As for the HTC Evo, no way would I get one. My boyfriend got one as soon as it was released, and had a hardware problem (that is a known problem but that HTC won't admit to). So I wouldn't even consider it for myself.

The nook idea sounds ok, but I am a little surprised at how expensive everything is. (I KNOW. I live under a tech box). I almost wonder how crappy the cheap ones from Hong Kong are. And it is looking more likely I'll end up getting an iPad 1 - solely based on price.
posted by bibliogrrl at 7:17 PM on March 14, 2011

I have one of these: HP Slate 500. At $800 it's a little on the expensive side, but it runs Win 7 Professional. 2G of RAM, 64G SSD, and it pretty much runs anything that will run on Windows. (Including flash!) Indeed, if you use its USB port to plug in a keyboard and a mouse, it is indistinguishable from any PC.

I like it. I got it as a gee-whiz toy, but it does what it's supposed to do.
posted by Chocolate Pickle at 7:28 PM on March 14, 2011

With the cheap import tablets you're generally looking at a resistive touch screen (something that's slow to respond and frustrating to use) and bad battery life. They may only be 100 something dollars but I don't think you'll even get that value out of one.

The iPad is awesome for reading papers and books. I would caution against anything with a smaller screen. I had a sony ereader but only ever used it for novels. It more or less wasn't usable for anything that required frequent scrolling around.

GoodReader for the iPad is pretty fantastic. They've basically programmed workarounds that mitigate the usual apple problems. There's file management, options to switch the background to any shade of gray-for dark environment reading, two way synchronization of files even via dropbox, all sorts of text and ink annotations....its really fantastic. $1.99

There's a big advantage to having so many developers and programs out there. Regarding the sony reader software, are you mainly interested in the purchasing of books or in carrying over your old collection?
posted by Chekhovian at 7:32 PM on March 14, 2011

I am an Apple fan. I pretty much have all Apple gear (MacPro, 2 MacPro laptops, one MacBook, iPod Touch). BUT I love love love my Android phone, I love it so much I want to get an Android tablet, rather than an iPad. I have access to an iPad and can get one of my very own, but I really prefer the Android operating system. As for reading books, I would not want to read them on an iPad. I have tried. I prefer my Kindle.

As for the Android market, I haven't noticed that it is any worse or better than the Apple market. I am familiar with the Apple market, since I have an iPod Touch and use the Apple market extensively. There are some very good Android apps.

I did not get an iPhone because of connectivity issues related to the remote area where I live.
posted by fifilaru at 8:57 PM on March 14, 2011

I have an Android phone, and generally prefer it to my wife's iPad.

However every time I go to the Apple App Store on my wife's iPad, I am extremely impressed by the fact that most of the apps are nice, and have real world uses.

I hardly ever go to the Android Market because it seems like a very high percentage of the available apps are junk, or otherwise worthless.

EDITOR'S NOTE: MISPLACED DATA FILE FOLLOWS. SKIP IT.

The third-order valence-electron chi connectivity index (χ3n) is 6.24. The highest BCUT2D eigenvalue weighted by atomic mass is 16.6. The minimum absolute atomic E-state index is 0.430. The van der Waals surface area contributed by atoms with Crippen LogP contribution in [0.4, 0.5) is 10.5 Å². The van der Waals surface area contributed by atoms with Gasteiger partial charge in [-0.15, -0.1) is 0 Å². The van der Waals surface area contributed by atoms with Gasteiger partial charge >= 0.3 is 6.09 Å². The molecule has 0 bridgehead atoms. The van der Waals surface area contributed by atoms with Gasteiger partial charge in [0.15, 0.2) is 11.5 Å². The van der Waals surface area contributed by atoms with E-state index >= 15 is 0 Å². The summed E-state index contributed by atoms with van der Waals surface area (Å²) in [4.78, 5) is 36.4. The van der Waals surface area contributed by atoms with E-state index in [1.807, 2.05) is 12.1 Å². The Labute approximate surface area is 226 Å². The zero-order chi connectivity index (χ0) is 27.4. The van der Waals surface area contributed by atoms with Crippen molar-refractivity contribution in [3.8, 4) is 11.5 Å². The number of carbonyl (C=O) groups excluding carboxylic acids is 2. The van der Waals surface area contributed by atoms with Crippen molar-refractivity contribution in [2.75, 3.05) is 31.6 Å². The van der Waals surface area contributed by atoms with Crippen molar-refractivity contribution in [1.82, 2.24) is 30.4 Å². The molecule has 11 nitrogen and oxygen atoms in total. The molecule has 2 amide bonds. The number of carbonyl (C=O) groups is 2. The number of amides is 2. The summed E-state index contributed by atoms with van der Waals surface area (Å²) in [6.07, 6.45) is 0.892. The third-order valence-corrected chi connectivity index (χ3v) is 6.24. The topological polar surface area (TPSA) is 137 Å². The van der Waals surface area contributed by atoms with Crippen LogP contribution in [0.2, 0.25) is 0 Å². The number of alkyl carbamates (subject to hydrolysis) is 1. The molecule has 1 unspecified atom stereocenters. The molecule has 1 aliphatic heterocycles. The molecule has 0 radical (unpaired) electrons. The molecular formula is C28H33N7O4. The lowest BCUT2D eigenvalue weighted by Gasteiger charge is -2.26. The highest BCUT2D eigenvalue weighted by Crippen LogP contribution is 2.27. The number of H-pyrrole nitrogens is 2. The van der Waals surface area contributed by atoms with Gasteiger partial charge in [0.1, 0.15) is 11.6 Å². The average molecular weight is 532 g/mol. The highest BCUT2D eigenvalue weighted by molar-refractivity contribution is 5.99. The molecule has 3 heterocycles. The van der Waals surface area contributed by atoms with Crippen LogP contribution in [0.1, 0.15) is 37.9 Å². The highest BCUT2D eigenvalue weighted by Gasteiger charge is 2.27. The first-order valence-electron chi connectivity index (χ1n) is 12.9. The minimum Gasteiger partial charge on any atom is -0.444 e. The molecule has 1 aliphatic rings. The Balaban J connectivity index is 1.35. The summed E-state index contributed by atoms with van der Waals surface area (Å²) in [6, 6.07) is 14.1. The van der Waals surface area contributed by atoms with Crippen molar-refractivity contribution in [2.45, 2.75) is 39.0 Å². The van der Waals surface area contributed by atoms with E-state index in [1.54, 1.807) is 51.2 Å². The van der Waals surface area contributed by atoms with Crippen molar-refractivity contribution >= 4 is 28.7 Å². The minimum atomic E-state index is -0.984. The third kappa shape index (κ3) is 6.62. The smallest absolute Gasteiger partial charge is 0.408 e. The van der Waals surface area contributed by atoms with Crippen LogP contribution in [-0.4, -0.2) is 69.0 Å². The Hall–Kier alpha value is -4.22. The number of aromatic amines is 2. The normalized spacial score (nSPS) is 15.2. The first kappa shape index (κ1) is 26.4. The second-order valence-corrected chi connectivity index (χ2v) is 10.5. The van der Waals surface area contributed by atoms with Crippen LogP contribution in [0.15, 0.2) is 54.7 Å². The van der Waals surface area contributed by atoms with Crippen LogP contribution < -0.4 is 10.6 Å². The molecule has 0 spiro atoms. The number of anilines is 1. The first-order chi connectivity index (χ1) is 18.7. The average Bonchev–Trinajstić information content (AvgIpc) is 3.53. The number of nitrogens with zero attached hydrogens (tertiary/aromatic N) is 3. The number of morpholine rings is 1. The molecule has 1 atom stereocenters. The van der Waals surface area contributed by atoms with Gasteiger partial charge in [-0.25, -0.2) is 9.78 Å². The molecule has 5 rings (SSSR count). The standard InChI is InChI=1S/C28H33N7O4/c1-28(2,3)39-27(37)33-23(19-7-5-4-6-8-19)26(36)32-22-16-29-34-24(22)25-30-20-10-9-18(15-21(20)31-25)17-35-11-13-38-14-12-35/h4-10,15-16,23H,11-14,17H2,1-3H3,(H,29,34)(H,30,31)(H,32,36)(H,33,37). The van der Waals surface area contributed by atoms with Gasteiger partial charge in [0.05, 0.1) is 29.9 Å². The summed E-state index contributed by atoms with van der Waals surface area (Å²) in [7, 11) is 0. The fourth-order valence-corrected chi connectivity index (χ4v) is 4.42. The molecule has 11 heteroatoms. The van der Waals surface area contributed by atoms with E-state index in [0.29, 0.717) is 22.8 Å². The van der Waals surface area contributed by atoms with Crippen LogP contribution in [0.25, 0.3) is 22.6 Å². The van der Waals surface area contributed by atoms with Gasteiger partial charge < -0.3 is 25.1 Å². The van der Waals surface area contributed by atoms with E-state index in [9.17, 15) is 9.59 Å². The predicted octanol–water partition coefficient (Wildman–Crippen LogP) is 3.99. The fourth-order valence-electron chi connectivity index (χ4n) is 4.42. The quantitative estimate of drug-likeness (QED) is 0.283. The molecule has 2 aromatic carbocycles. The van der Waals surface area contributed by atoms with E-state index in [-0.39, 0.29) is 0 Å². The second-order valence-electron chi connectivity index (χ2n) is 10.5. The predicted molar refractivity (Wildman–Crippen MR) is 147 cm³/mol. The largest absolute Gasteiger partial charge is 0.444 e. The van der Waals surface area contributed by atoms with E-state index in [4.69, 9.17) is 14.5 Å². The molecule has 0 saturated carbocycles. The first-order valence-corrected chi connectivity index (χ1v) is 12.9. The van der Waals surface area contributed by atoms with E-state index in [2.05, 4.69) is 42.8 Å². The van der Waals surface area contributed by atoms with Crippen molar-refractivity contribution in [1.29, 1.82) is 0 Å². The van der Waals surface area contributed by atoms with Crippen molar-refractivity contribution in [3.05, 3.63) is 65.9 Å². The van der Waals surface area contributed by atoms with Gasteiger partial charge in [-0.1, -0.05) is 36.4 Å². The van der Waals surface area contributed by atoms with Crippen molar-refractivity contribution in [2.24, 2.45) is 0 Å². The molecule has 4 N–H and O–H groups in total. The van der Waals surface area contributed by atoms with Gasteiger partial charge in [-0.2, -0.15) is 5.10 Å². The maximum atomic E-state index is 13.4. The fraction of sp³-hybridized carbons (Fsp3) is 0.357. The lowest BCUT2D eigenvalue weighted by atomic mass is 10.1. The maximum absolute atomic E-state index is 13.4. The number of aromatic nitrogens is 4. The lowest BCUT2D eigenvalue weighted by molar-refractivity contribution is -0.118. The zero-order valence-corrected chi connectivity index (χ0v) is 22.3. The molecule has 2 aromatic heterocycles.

posted by imjustsaying at 2:46 AM on March 15, 2011

I have a rooted Nook and am very happy with it. It is simple to do if you are good at following directions.

With that said, you do get what you pay for. For it's price, the Nook is a great deal, but it is no Xoom or Galaxy.
posted by toddst at 5:23 AM on March 15, 2011

Response by poster: Checkovian - I want the reader program because I have a sony, and would like to carry over my library.

It looks more and more like I'll end up getting an iPad after all - the 1's are really cheap (comparatively) and a lot of the apps I have should be transferable? (does it work that way or do you have to buy twice).
posted by bibliogrrl at 6:18 AM on March 15, 2011

Just wanted to stump for the Samsung Galaxy Tab - it seems to get no love from the various tech publications, who act as though it doesn't even exist. Not sure why, because I love it - traded in an iPad to get it, in fact. It's better in every way.
posted by danwalker at 6:53 AM on March 15, 2011 [1 favorite]

This might sound counterintuitive, but I think I'd recommend getting an iPad 1 (since the prices are dropping) with the intention of keeping it for a year and learning exactly what you do and don't like about it (as you have with the iPhone), so that in a year's time, the Droid market will have matured substantially, and you'll be perfectly ready to drop $$$ on something more worthwhile than today's offerings.
posted by kimota at 7:35 AM on March 15, 2011 [1 favorite]

I have an iPad, but here in China I've seen quite a few Galaxy Tabs so that might be worth checking out.
posted by arcticseal at 7:59 AM on March 15, 2011

Best answer: Apparently the free app Bluefire will allow you read DRM'ed epubs on the iPad. You should be able to transfer your stuff over. Calibre may help with this. I don't generally pay for books (but I read many many books ;-) ) so I haven't had cause to test this myself. Sidenote: I've found that the iPad generally handles whatever strangely formatted PDFs you can find out in the wild much better than the sony reader.